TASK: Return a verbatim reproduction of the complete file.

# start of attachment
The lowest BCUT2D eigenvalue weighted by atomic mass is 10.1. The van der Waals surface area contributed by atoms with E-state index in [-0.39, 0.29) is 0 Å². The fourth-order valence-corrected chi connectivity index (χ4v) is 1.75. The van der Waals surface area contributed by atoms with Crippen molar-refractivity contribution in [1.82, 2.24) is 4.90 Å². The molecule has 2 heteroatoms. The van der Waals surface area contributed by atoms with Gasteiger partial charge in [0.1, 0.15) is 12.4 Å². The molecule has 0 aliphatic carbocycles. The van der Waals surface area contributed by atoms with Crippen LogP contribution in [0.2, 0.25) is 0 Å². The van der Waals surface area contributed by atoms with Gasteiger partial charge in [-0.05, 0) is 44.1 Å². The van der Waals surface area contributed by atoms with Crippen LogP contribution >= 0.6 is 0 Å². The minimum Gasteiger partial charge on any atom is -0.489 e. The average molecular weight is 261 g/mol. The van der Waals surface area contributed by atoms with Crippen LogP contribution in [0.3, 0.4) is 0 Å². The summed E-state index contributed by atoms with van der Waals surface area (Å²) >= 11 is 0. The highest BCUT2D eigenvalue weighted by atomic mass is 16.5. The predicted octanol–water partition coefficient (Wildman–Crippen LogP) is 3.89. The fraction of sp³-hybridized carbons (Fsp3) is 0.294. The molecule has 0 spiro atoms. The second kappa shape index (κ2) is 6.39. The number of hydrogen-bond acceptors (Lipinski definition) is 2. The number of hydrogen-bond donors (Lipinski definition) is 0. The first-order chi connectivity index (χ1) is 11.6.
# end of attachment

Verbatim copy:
The lowest BCUT2D eigenvalue weighted by atomic mass is 10.1. The van der Waals surface area contributed by atoms with E-state index in [-0.39, 0.29) is 0 Å². The fourth-order valence-corrected chi connectivity index (χ4v) is 1.75. The van der Waals surface area contributed by atoms with Crippen molar-refractivity contribution in [1.82, 2.24) is 4.90 Å². The molecule has 2 heteroatoms. The van der Waals surface area contributed by atoms with Gasteiger partial charge in [0.1, 0.15) is 12.4 Å². The molecule has 0 aliphatic carbocycles. The van der Waals surface area contributed by atoms with Crippen LogP contribution in [0.2, 0.25) is 0 Å². The van der Waals surface area contributed by atoms with Gasteiger partial charge in [-0.05, 0) is 44.1 Å². The van der Waals surface area contributed by atoms with Crippen LogP contribution >= 0.6 is 0 Å². The minimum Gasteiger partial charge on any atom is -0.489 e. The average molecular weight is 261 g/mol. The van der Waals surface area contributed by atoms with Crippen LogP contribution in [0.3, 0.4) is 0 Å². The summed E-state index contributed by atoms with van der Waals surface area (Å²) >= 11 is 0. The highest BCUT2D eigenvalue weighted by atomic mass is 16.5. The predicted octanol–water partition coefficient (Wildman–Crippen LogP) is 3.89. The fraction of sp³-hybridized carbons (Fsp3) is 0.294. The molecule has 0 spiro atoms. The second kappa shape index (κ2) is 6.39. The number of hydrogen-bond acceptors (Lipinski definition) is 2. The number of hydrogen-bond donors (Lipinski definition) is 0. The first-order chi connectivity index (χ1) is 11.6.